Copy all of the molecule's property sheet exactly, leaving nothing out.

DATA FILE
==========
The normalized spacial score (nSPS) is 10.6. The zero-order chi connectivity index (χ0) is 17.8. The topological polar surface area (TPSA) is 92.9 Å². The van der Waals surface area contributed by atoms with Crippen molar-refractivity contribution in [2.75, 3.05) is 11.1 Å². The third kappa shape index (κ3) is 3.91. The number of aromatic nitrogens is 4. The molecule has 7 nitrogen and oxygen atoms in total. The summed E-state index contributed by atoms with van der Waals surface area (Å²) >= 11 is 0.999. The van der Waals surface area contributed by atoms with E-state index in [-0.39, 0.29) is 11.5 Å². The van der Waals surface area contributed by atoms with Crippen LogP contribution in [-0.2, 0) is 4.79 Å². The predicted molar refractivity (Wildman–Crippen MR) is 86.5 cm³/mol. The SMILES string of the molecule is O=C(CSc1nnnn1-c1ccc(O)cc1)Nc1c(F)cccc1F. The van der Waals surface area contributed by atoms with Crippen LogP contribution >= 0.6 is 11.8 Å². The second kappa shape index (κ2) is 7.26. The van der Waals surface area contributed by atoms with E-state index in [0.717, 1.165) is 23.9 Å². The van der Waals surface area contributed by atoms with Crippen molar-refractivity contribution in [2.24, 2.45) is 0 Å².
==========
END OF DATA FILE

The normalized spacial score (nSPS) is 10.6. The zero-order chi connectivity index (χ0) is 17.8. The topological polar surface area (TPSA) is 92.9 Å². The van der Waals surface area contributed by atoms with Crippen molar-refractivity contribution in [2.75, 3.05) is 11.1 Å². The third kappa shape index (κ3) is 3.91. The number of aromatic nitrogens is 4. The molecule has 7 nitrogen and oxygen atoms in total. The summed E-state index contributed by atoms with van der Waals surface area (Å²) >= 11 is 0.999. The van der Waals surface area contributed by atoms with E-state index in [-0.39, 0.29) is 11.5 Å². The van der Waals surface area contributed by atoms with Crippen LogP contribution in [-0.2, 0) is 4.79 Å². The predicted molar refractivity (Wildman–Crippen MR) is 86.5 cm³/mol. The SMILES string of the molecule is O=C(CSc1nnnn1-c1ccc(O)cc1)Nc1c(F)cccc1F. The van der Waals surface area contributed by atoms with Crippen LogP contribution >= 0.6 is 11.8 Å². The second kappa shape index (κ2) is 7.26. The van der Waals surface area contributed by atoms with E-state index in [0.717, 1.165) is 23.9 Å². The van der Waals surface area contributed by atoms with Crippen molar-refractivity contribution in [2.24, 2.45) is 0 Å².